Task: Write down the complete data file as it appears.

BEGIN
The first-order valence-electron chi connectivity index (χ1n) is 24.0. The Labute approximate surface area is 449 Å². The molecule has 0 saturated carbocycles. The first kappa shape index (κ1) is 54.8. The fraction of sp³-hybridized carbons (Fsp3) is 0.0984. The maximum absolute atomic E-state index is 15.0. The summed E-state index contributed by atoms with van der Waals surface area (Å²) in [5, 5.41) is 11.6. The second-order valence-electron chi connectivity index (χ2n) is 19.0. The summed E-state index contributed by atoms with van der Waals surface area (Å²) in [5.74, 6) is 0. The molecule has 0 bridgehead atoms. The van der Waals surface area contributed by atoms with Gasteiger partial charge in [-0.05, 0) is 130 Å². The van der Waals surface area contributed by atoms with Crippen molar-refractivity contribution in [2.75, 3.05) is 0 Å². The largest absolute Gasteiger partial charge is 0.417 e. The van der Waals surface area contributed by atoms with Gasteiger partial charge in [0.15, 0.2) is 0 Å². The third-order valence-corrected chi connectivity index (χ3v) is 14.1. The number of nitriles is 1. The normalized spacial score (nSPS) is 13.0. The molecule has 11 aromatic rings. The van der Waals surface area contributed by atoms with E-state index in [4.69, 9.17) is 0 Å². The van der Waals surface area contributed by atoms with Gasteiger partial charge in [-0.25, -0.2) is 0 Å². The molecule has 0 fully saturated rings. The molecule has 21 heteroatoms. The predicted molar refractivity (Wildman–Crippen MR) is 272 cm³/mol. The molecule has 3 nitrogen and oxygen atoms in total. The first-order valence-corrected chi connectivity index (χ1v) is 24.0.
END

The first-order valence-electron chi connectivity index (χ1n) is 24.0. The Labute approximate surface area is 449 Å². The molecule has 0 saturated carbocycles. The first kappa shape index (κ1) is 54.8. The fraction of sp³-hybridized carbons (Fsp3) is 0.0984. The maximum absolute atomic E-state index is 15.0. The summed E-state index contributed by atoms with van der Waals surface area (Å²) in [5, 5.41) is 11.6. The second-order valence-electron chi connectivity index (χ2n) is 19.0. The summed E-state index contributed by atoms with van der Waals surface area (Å²) in [5.74, 6) is 0. The molecule has 0 bridgehead atoms. The van der Waals surface area contributed by atoms with Gasteiger partial charge in [-0.05, 0) is 130 Å². The van der Waals surface area contributed by atoms with Crippen molar-refractivity contribution in [2.75, 3.05) is 0 Å². The largest absolute Gasteiger partial charge is 0.417 e. The van der Waals surface area contributed by atoms with Gasteiger partial charge in [0.15, 0.2) is 0 Å². The third-order valence-corrected chi connectivity index (χ3v) is 14.1. The number of nitriles is 1. The normalized spacial score (nSPS) is 13.0. The molecule has 11 aromatic rings. The van der Waals surface area contributed by atoms with E-state index in [4.69, 9.17) is 0 Å². The van der Waals surface area contributed by atoms with Gasteiger partial charge in [-0.25, -0.2) is 0 Å². The molecule has 0 fully saturated rings. The molecule has 21 heteroatoms. The predicted molar refractivity (Wildman–Crippen MR) is 272 cm³/mol. The molecule has 3 nitrogen and oxygen atoms in total. The first-order valence-corrected chi connectivity index (χ1v) is 24.0.